Published: 20th August 2019
Why everyone needs to watch this docu on how our frogs are going extinct
Dheeraj Aithal, a young filmmaker, tells Rashmi Patil why he shot a documentary on frog conservation and what role they play in the environment
It is common tradition across India for people to get frogs married in order to appease the rain gods. But today, unfortunately, most of the frog species are on the verge of extinction, all thanks to humans who have been damaging the environment. To create awareness on frog conservation, two youngsters from Udupi — Dheeraj Aithal and Pradeep Hegde — have shot a documentary titled The Last Hop(e). Though the duo has different educational qualifications — Dheeraj has a Bachelor's degree in Business Administration from Manipal University, Pradeep has a Bachelor's degree in Biotechnology from Christ University — the duo was always interested in shooting documentaries and short films.
Narrating how the duo met and what led them to collaborate on this project, Dheeraj says, "A few years ago, we met at Felis Creations, a visual arts company in Bengaluru, during our internship. We decided to shoot a documentary on rain and wildlife. In due course of time, we realised that we couldn't afford to shoot documentaries in the national parks. In fact, we did not even have cameras of our own. In order to crowdfund, we shot a trailer for our project and it was a hit among our friends and family. We were able to raise `2 lakh. For the second round of funds, we approached people through social media and with that, we were able to raise `4 lakh. We borrowed cameras from our close friends and started shooting the documentary."
Film makers: Dheeraj and Pradeep during the shoot of the documentary
About the documentary
The documentary has been shot in three different locations across Karnataka — Manipal, Gokarna, Kathlekan forest region — and Goa. They began shooting in 2016 and it went on four years as the duo had to rely heavily on the availability of the cameras which they borrowed from friends. According to Dheeraj, editing also consumed a lot of their time as it was their first documentary. But they weren't alone in the process. Award-winning Kannada filmmaker Ere Gowda also helped them get perfect shots of the frogs for the documentary. Likewise, famous music composer Ricky Kej, who came across their trailer, produced the music.
But why a documentary only on frogs? Dheeraj explains, "Frogs are usually found in everyone's backyard but we ignore them. During the monsoons, there's a lot of croaking that we hear. These days, it has reduced in every city due to the growth of the concrete jungle. While we were shooting this documentary, we also came across people who thought that frogs belong only to forests and conserving them is the duty of the forest officials. We took it upon ourselves to educate them on how frogs help in keeping the insect population under control and how they play a key role in representing the health of the environment. I believe that the documentary will help us in creating a difference."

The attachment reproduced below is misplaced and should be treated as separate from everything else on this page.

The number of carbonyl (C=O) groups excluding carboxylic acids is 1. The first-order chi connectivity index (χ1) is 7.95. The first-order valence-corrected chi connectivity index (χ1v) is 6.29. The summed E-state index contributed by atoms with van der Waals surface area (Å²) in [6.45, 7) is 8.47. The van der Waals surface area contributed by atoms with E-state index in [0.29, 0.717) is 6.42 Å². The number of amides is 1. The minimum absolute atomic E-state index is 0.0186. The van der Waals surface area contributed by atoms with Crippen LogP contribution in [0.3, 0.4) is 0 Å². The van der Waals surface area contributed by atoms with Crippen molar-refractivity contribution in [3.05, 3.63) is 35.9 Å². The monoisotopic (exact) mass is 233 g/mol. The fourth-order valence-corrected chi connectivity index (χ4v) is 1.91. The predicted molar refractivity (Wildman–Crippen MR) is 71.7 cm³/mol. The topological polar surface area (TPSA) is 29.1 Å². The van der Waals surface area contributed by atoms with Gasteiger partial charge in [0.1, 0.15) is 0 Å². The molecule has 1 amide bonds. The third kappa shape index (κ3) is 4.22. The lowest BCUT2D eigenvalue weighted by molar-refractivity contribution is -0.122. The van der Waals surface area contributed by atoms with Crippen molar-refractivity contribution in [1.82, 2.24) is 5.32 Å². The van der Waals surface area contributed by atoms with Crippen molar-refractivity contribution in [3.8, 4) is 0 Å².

From Gokarna: The Karaavali skittering frog is one of the species that is part of their documentary
The story of The Last Hop(e)
In the documentary, Dheeraj and Pradeep covered four species of frogs that were discovered recently by either biologists or conservationists. The Karaavali skittering frog is one of the species they cover with the help of Chandrakant R Naik, Deputy Range Forest Officer, Government of Karnataka. "The forest officer actually works in the Kali Tiger Reserve but he is a resident of Gokarna. He took us into one of the unused paddy fields in his backyard which has become home to this species. Similarly, Clinton Vaz from Goa has been working to conserve the bullfrog. He actually launched the 'Save the Frog' campaign in Goa. A few years ago, bullfrogs were served as a delicacy in Goa. They would require 10 to 12 frogs to serve for one platter of frog legs. With his efforts, they no longer serve the delicacy. Microhyla laterite, which is as small as our fingernails, is a rare species we found in Manipal and the Kumbara night frog is another rare species we found in Kathlekan forest region," says Dheeraj.
He adds, "Scientists and biologists played a key role in this documentary. We could not have completed the project without their help. Ramit Singal who has published several research papers on frog conservation, Dr K V Gururaja who is a batrachologist and Adjunct Scientist at the Gubbi Labs in IISc and a few others told us about these rare species. They also educated us on how humans have been destroying these species even before their populations have had a chance to increase."
Croaking in Manipal: Microhyla laterite is as small as our fingernails, is a rare species
Two different styles in one
As the two filmmakers aren't qualified in filmmaking, the techniques that they learnt during their internship came to their rescue. Dheeraj explains, "We have brought in run and gun sequences in Goa as well as some old school style shooting like interviews and capturing the habitat of frogs amidst the landscape and torrential rains. These two styles have been integrated. While on one side, we show how Naik and Vaz have been working, on the other side, we show how forests are the real lifesavers for them."
Dheeraj and Pradeep's documentary on frogs was released recently and it has been screened at the Nature inFocus Festival, 2019 in Bengaluru. They hope that their documentary goes places and creates awareness as well.